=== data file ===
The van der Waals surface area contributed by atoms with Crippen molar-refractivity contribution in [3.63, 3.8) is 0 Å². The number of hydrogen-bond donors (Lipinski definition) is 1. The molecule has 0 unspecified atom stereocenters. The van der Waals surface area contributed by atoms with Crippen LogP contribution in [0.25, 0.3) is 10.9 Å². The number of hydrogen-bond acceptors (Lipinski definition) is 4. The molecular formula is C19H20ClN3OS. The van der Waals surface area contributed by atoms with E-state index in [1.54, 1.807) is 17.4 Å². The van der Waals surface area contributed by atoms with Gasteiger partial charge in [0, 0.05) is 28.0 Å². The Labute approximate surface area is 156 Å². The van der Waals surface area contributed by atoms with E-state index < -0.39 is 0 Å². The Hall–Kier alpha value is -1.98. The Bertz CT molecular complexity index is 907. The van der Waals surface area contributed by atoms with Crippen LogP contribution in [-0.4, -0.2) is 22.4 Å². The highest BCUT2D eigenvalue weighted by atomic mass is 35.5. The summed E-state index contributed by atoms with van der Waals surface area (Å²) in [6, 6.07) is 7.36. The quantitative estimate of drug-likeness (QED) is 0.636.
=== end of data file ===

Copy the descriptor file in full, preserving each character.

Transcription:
The van der Waals surface area contributed by atoms with Crippen molar-refractivity contribution in [3.63, 3.8) is 0 Å². The number of hydrogen-bond donors (Lipinski definition) is 1. The molecule has 0 unspecified atom stereocenters. The van der Waals surface area contributed by atoms with Crippen LogP contribution in [0.25, 0.3) is 10.9 Å². The number of hydrogen-bond acceptors (Lipinski definition) is 4. The molecular formula is C19H20ClN3OS. The van der Waals surface area contributed by atoms with E-state index in [1.54, 1.807) is 17.4 Å². The van der Waals surface area contributed by atoms with Gasteiger partial charge in [0, 0.05) is 28.0 Å². The Labute approximate surface area is 156 Å². The van der Waals surface area contributed by atoms with E-state index < -0.39 is 0 Å². The Hall–Kier alpha value is -1.98. The Bertz CT molecular complexity index is 907. The van der Waals surface area contributed by atoms with Crippen LogP contribution in [-0.4, -0.2) is 22.4 Å². The highest BCUT2D eigenvalue weighted by atomic mass is 35.5. The summed E-state index contributed by atoms with van der Waals surface area (Å²) in [6, 6.07) is 7.36. The quantitative estimate of drug-likeness (QED) is 0.636.